Agent Insider - Daniel Cashen

Market Insights
8 years ago
5 minutes

Daniel Cashen is a well-known name amongst real estate circles. Director and joint-head of Residential Sales Victoria for Knight Frank, Cashen, a staple in Melbourne real estate, has been praised by developers and purchasers alike. With over 10 years of property experience working across both residential real estate and property development industries. Daniel has an exceptional network of contacts within the Melbourne property development arena, which will assist to further grow the already rapidly expanding Victorian Project Marketing business.

Melbourne's market today is a strong one - and whilst the perception is that it is dominated by investors, are owner-occupiers the real driving force?

The strongest market in Melbourne is an owner occupier, usually in their late 40s to early 60s. They are usually a couple, and a budget is often priced between $1m-$3m, with a minimum of two carparks. Catering for this buyer profile, we have both Royal Como, and Queen’s Domain on the market - both are completely different from each other, and offer different things. This specific type of purchaser will often come to the display, and are looking for an apartment for a million dollars. But if  it has everything they want - size, two carparks, and a view that won’t be built out - if they can get those things, then they have a flexible budget - they would rather pay more for what they want. The 2 car parks pull is enormous. It can be the greatest value apartment, with a great layout, but if it doesn't have two carparks, they wont buy it. The owner occupier market in quality locations, is generally the strongest market. If you can build the right apartment in the right location whilst ticking those boxes, you’ll sell out 100% local. 

The age old question; location, location, location, or amenity?

I guess it is all about comparing external amenity to internal amenity. The location of the site is an amenity in itself, if the location is one of the driving forces behind the development, then internal amenities aren't, as often, needed. Specifically, with Royal Como, it is in an area where the location in itself is an amenity - there are gyms, pools, shopping, supermarkets, restaurants, cafes - and you cannot discount the views. The location itself is, arguably, in one of Melbourne's best suburbs. You're close to the river, and South Yarra is highly regarded as the trendy place to be. South Yarra is to Melbourne, as Bondi is to Sydney and Soho is to New York. If South Yarra isn't your thing, then the same goes for Elland Avenue in Box Hill. It in a nice quiet street, but is right around the corner from a shopping centre, schools, public transport and provides sweeping views over the eastern suburbs - it is truly remarkable.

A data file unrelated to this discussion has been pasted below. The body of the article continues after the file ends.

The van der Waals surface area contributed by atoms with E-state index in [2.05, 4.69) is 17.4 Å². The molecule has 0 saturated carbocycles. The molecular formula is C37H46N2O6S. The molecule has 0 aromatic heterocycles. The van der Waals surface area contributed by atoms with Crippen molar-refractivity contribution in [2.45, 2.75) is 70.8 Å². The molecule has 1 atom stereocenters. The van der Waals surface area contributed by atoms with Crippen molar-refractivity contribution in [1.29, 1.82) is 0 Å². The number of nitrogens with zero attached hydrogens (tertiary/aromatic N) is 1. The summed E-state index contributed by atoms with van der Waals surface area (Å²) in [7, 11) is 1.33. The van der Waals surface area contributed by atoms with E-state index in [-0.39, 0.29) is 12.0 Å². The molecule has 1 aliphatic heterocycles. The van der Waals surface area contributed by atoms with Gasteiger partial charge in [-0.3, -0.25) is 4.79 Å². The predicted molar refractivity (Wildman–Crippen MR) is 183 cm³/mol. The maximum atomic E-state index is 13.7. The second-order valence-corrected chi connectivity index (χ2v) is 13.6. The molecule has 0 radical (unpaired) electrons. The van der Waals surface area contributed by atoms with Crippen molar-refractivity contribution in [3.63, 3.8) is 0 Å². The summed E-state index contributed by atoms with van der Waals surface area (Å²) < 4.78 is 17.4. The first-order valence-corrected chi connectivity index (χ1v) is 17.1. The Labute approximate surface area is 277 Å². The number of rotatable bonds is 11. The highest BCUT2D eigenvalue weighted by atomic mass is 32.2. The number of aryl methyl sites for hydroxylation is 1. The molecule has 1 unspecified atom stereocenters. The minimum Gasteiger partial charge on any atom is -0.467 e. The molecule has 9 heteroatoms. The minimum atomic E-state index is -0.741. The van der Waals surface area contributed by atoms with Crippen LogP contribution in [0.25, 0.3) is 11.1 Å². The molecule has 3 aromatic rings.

Internal amenity, things such as pools, tennis courts, gyms and dining rooms, are important, but it is the last thing that people look at - they look at where is the building located, what surrounds the building, whether the floor plans are good, and whether it has a view?


What is your advice to buyers looking to buy off-the-plan, aside from researching the developer and builder, which are undoubtedly important, what active advice can you give?

I think the buyers should be looking at what is different about the apartment project they are buying in. Is the floor plan a very good floor plan, or is it just an average floor plan? At the end of the day, from a resale perspective, the uniqueness of the product and the floor plan are the things that hold up over time. You may have the newest, latest and greatest building when you move in, but 10 years after that, you’re in a ten year old building with new buildings within its vicinity. So the floor plans are going to hold the apartments value, if its got good-sized living area, there is a flow between the rooms, space is utilised, and there is clever storage - as well as unique features such as view, balcony size, storage, carparks you are really on the right path. If you’re buying in a cookie cutter building, a building where all the apartments are the same, when the next cookie-cutter comes along, which is next to yours, you’re obviously not going to be as desired as the new one, and you will lose value there.

Specifically, with Royal Como, if you buy something here, the floor plans have been worked on to create something spacious and individual. We sat down with the architect for the project, and went through each apartment individually., There are no two apartments on the same floor that are the same. - they are genuinely all different and unique, with different features and benefits. Its been a priority to work within the space that they had - they haven’t tried to cram in 3 bedrooms into a 2 bedroom space, they’ve worked with the space allowed, and its come out beautifully. In years to come, people will actually walk into those apartments, and see that the floor plans have a longevity and fluency to them - they really do feel bigger than what they really are. 

Daniel Cashen and Knight Frank are selling Royal Como, Elland Avenue and Queens Domain now.